The moment visitors step into the Outback, they know. The Outback has been described as a feeling, rather than a specific geographic area. Whether through its beautiful outdoors or fascinating history, the Outback brings out the spirit of adventure in even those who least expect it.
The Outback, consisting mostly of the central, arid areas of Australia, is well known for its Aborigines, rare animal populations, stunning natural splendor, and great stargazing. To showcase this beauty, the Australian government has created multiple national parks for visitors to enjoy. Three of the most notable national parks are Kakadu, Litchfield, and Uluru, all found within what is called the “Red Centre.” As the name suggests, this highlighted area of the Northern territory gets its name from its dry climate and distinctive red soil. Home to one of the oldest cultures, the Red Centre offers visitors mystery, enjoyment, and Australia at its finest.
Kakadu National Park
In Kakadu National Park, the northernmost national park, visitors can enjoy boat tours and safaris. Kakadu National Park is one of the few parks in the world to receive both World Heritage Area and UNESCO site listings. Within this park, over 2,000 plant species and rare to almost extinct animal species live in a range of geographic and climatic habitats from rainforests to floodplains.
Kakadu offers some of the best locations for fishing or bird watching at Two Mile Hole, Four Mile Hole or the West Alligator Head. With 300 fish species and more than 290 bird species represented in the park, visitors are sure to find something worth seeing. Tourists can also enjoy a nice hike or a lunch in the outdoors at the Gu-ngarre walk and the South Alligator picnic area.
Kakadu also has one of the highest concentrations of aboriginal rock formations and cultural centers that provide free talks or tours for visitors to learn more.
Litchfield National Park
For the adventurous and athletic, Litchfield National Park is a popular attraction that offers hiking, camping, and swimming. Swimming beneath cascading falls at Buley Rockhole, Florence, Tolmer, and Wangi, or four-wheeling among the ruins at the Lost City, the historic Blythe Homestead Ruins, or an old copper mine lead to exciting memories.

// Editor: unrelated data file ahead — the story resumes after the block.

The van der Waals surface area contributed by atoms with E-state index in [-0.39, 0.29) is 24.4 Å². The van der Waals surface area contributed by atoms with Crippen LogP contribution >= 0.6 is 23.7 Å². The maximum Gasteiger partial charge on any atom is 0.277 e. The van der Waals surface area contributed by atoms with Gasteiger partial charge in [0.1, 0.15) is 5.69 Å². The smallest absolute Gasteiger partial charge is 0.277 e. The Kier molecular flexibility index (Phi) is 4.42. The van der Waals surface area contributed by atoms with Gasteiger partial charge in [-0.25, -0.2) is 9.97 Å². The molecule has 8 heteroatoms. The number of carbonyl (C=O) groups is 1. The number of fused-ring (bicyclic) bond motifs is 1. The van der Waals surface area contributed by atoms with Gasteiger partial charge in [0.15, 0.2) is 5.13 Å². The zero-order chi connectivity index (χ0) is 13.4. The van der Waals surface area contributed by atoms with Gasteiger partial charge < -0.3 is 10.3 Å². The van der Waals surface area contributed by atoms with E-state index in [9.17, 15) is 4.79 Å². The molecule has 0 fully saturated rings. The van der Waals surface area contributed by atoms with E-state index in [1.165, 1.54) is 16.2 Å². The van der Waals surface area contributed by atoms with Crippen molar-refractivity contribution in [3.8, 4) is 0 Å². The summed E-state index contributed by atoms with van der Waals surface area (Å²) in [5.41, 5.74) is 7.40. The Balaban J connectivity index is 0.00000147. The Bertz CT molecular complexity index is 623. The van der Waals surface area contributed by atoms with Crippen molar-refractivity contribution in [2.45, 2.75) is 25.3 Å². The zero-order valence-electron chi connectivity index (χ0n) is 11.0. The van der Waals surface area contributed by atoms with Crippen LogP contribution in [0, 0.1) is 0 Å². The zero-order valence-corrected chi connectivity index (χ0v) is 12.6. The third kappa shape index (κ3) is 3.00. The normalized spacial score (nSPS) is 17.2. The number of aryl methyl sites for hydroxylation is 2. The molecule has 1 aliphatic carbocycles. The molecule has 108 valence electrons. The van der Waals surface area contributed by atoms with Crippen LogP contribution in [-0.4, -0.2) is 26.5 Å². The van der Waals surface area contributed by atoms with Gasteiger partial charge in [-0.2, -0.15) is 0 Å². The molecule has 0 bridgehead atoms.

Another must-see is Ayers Rock in Uluru National Park. This iconic rock formation is said to have been formed 600 million years ago. Visitors can hike around its base or up to the top of the formation. Uluru National Park’s breathtaking rock formations tell the aboriginal mythologies of the creation of the world, and workings of otherworldly characters.
Traveling to the other side of the world can seem expensive and daunting. But if you love the great outdoors, then going to the Australian Outback is worth it. There are many ways to travel to the Outback and still have money in your bank. Following are a few ideas to get your search started.
Visiting during the Australian winter (our summer), between June and September, is recommended and is typically the best time to find cheap flights. Your best bet, however, is booking flights as far in advance as possible.
Staying in hostels and ride sharing by renting campers, or through services like Gumtree, Jayride, or hostel message boards can also save money.
Gumtree is a local classifieds that helps connect people who are looking for cars, flat shares, and even jobs. Jayride, which comes from the combination of the words joyriding and jaywalking, works much the same way and is an online marketplace to book rides to travel.
WWOOF is also a program worth looking into if you want to stay a little longer, but don’t have the funds to pay for housing. WWOOF stands for World Wide Opportunities on Organic Farms, and connects volunteers with farms, which provide free room and board in exchange for farm labor.
Tjati the Lizard
The Aborigines of Australia deeply believe in the existence of supernatural beings in nature. A story of a small lizard, Tjati, explains the bowl-shaped holes found in the face of Uluru rock. Tjati was a small, red lizard that threw his kali, or curve-shaped stick, into the face of Uluru rock. Wanting his precious weapon back, Tjati dug desperately into the surface of the rock in an attempt to dislodge his stick. Tjati never reclaimed his stick, but the holes he dug can be seen today, and form the hollows of Walaritja.
Featured image credit: Becky EnVérité cc